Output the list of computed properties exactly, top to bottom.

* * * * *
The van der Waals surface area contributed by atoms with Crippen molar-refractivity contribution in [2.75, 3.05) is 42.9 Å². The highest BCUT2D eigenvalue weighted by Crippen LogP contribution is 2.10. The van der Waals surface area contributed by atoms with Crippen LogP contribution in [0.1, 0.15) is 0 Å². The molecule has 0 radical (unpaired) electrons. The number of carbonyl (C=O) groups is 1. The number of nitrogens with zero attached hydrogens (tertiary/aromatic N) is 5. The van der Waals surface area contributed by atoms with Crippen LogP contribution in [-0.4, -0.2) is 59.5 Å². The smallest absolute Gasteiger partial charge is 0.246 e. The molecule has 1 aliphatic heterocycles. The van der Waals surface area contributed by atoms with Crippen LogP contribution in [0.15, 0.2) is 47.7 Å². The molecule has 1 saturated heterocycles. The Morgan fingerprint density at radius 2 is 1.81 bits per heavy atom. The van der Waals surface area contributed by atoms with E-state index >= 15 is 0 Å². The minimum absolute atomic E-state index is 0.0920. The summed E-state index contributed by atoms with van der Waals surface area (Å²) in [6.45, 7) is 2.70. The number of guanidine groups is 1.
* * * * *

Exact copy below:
The van der Waals surface area contributed by atoms with Crippen molar-refractivity contribution in [2.75, 3.05) is 42.9 Å². The highest BCUT2D eigenvalue weighted by Crippen LogP contribution is 2.10. The van der Waals surface area contributed by atoms with Crippen LogP contribution in [0.1, 0.15) is 0 Å². The molecule has 0 radical (unpaired) electrons. The number of carbonyl (C=O) groups is 1. The number of nitrogens with zero attached hydrogens (tertiary/aromatic N) is 5. The van der Waals surface area contributed by atoms with Crippen LogP contribution in [-0.4, -0.2) is 59.5 Å². The smallest absolute Gasteiger partial charge is 0.246 e. The molecule has 1 aliphatic heterocycles. The van der Waals surface area contributed by atoms with Crippen LogP contribution in [0.15, 0.2) is 47.7 Å². The molecule has 1 saturated heterocycles. The Morgan fingerprint density at radius 2 is 1.81 bits per heavy atom. The van der Waals surface area contributed by atoms with E-state index >= 15 is 0 Å². The minimum absolute atomic E-state index is 0.0920. The summed E-state index contributed by atoms with van der Waals surface area (Å²) in [6.45, 7) is 2.70. The number of guanidine groups is 1.